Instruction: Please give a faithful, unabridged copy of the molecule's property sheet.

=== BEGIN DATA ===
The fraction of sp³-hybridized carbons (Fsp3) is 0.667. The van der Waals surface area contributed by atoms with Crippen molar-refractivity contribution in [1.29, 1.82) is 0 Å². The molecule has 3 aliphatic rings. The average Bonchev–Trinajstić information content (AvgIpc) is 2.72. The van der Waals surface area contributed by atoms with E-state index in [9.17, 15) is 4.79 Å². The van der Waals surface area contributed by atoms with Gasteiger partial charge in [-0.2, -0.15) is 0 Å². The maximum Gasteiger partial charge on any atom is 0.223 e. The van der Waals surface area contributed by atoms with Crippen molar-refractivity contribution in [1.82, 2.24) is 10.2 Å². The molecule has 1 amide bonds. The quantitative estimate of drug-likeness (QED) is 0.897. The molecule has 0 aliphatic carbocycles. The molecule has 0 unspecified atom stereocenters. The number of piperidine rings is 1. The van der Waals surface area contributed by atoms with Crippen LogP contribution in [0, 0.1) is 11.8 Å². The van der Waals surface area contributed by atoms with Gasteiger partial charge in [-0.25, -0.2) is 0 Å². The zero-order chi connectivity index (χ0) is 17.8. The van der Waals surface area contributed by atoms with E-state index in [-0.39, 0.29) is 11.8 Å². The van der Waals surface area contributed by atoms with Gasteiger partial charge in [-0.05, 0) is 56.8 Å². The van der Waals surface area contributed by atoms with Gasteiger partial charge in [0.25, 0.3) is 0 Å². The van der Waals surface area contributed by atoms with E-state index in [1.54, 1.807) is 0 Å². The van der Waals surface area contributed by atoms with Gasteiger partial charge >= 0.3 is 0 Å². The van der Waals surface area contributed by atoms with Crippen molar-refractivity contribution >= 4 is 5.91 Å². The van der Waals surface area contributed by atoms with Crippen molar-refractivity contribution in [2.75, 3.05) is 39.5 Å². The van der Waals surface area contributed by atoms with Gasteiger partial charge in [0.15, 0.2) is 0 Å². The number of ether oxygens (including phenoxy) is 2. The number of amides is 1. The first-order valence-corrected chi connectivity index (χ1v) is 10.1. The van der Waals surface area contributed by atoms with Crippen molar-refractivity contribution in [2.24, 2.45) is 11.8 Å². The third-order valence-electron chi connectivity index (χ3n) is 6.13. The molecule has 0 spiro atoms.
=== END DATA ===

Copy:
The fraction of sp³-hybridized carbons (Fsp3) is 0.667. The van der Waals surface area contributed by atoms with Crippen molar-refractivity contribution in [1.29, 1.82) is 0 Å². The molecule has 3 aliphatic rings. The average Bonchev–Trinajstić information content (AvgIpc) is 2.72. The van der Waals surface area contributed by atoms with E-state index in [9.17, 15) is 4.79 Å². The van der Waals surface area contributed by atoms with Gasteiger partial charge in [-0.2, -0.15) is 0 Å². The maximum Gasteiger partial charge on any atom is 0.223 e. The van der Waals surface area contributed by atoms with Crippen molar-refractivity contribution in [1.82, 2.24) is 10.2 Å². The molecule has 1 amide bonds. The quantitative estimate of drug-likeness (QED) is 0.897. The molecule has 0 aliphatic carbocycles. The molecule has 0 unspecified atom stereocenters. The number of piperidine rings is 1. The van der Waals surface area contributed by atoms with Crippen LogP contribution in [0, 0.1) is 11.8 Å². The van der Waals surface area contributed by atoms with Gasteiger partial charge in [-0.25, -0.2) is 0 Å². The zero-order chi connectivity index (χ0) is 17.8. The van der Waals surface area contributed by atoms with E-state index in [-0.39, 0.29) is 11.8 Å². The van der Waals surface area contributed by atoms with Gasteiger partial charge in [-0.05, 0) is 56.8 Å². The van der Waals surface area contributed by atoms with Gasteiger partial charge in [0.25, 0.3) is 0 Å². The van der Waals surface area contributed by atoms with E-state index in [1.54, 1.807) is 0 Å². The van der Waals surface area contributed by atoms with Gasteiger partial charge >= 0.3 is 0 Å². The van der Waals surface area contributed by atoms with Crippen molar-refractivity contribution >= 4 is 5.91 Å². The van der Waals surface area contributed by atoms with Crippen molar-refractivity contribution in [2.75, 3.05) is 39.5 Å². The van der Waals surface area contributed by atoms with Gasteiger partial charge in [0.15, 0.2) is 0 Å². The number of ether oxygens (including phenoxy) is 2. The number of amides is 1. The first-order valence-corrected chi connectivity index (χ1v) is 10.1. The van der Waals surface area contributed by atoms with Crippen molar-refractivity contribution in [2.24, 2.45) is 11.8 Å². The third-order valence-electron chi connectivity index (χ3n) is 6.13. The molecule has 0 spiro atoms.